Sometimes I read stories to which my response is My God this is so messed up. Last night I read two such stories.
Wapo’s Dana Priest and Anne Hull have anexcellent article which ought to be read in its entirety. Titled– “A Soldier’s Officer”– it is the story of 1st Lt. Elizabeth Whiteside who faces a possible court-martial for attempting suicide while serving in Iraq.
Military psychiatrists at Walter Reed who examined Whiteside after she
recovered from her self-inflicted gunshot wound diagnosed her with a
severe mental disorder, possibly triggered by the stresses of a war
zone. But Whiteside’s superiors considered her mental illness “an
excuse” for criminal conduct, according to documents obtained byThe Washington Post.
At the hearing, Wolfe, who had already warned Whiteside’s lawyer of the
risk of using a “psychobabble” defense, pressed a senior psychiatrist
at Walter Reed to justify his diagnosis.
“I’m not here to play legal games,” Col. George Brandt responded
angrily, according to a recording of the hearing. “I am here out of the
genuine concern for a human being that’s breaking and that is broken.
She has a severe and significant illness. Let’s treat her as a human being, for Christ’s sake!”
I am struck by how the military just does notget mental illness. My other thought–after Vietnam, in large part due to perceived discipline problems among draftees, the military wanted an all volunteer force–a professional military. They got that and in this war have shit all over that professional military. How is an all volunteer force to be maintained in the future given that?
TheTimes Picayune has an excellent article on 6 migrant workers who witnessed a murder and are now caught in a legal nightmare as the state holds them in jail as material witnesses fearing if they release them the feds will deport them thus unraveling the state’s case.
After another day of hard work last spring, seven Hispanic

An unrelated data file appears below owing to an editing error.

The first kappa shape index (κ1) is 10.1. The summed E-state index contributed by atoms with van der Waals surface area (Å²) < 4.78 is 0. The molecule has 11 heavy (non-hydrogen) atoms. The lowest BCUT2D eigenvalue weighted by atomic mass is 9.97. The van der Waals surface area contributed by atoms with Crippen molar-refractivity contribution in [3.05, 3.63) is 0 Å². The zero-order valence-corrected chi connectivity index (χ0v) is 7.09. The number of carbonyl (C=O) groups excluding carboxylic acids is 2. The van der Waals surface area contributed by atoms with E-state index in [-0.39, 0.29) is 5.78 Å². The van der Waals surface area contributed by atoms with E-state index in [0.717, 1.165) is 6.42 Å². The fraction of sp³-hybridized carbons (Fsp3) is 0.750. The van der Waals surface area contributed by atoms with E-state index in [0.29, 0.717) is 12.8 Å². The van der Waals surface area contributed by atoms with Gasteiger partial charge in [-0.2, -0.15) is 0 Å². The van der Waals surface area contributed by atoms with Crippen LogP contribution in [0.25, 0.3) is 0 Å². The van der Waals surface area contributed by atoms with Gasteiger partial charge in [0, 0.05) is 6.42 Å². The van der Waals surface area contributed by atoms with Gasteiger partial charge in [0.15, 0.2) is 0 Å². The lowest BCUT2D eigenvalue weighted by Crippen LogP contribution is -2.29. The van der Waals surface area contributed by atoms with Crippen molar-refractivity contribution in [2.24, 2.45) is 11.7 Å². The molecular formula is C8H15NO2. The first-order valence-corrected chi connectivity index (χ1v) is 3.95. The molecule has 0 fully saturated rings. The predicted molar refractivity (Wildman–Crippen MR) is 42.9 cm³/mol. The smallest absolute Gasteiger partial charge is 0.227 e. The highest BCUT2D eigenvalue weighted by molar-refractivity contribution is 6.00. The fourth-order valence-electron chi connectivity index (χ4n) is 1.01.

construction workers spent the evening relaxing in the run-down trailer
they shared near Slidell. Some were eating fish and watching TV.
Jose Luis Martinez-Carpio, 36, was cooking and talking on the phone with his girlfriend in his homeland of El Salvador.
Suddenly, two masked gunmen burst in, demanding money. And the
workers watched in horror as Martinez-Carpio was fatally shot three
times by the intruders, who then shot at the witnesses and fled
For the six remaining migrant workers — from El Salvador, Honduras and Mexico — their nightmare had just begun.
Because they were illegal immigrants as well as material witnesses
to the April 29 crime, the men were immediately taken into custody and
have remained in jail for the past seven months: first in St. Tammany,
then in federal custody, then back to the north shore. For the first
six months, they didn’t have an attorney.
They’re stuck in a perilous limbo, in the fissure between state and
federal government — trapped between prosecutors, who need them to
testify at the trial of four suspects, and immigration officials, who
would deport them if they were released.
Local and national attorneys, government officials and immigration
rights advocates say they have never heard of a case quite like it.
The six were not given an attorney until a few weeks ago after a reporter began asking questions about the matter. Four suspects were arrested about a week after the murder. Three are now in jail but one is out on bail. The 6 witnesses still languish in jail.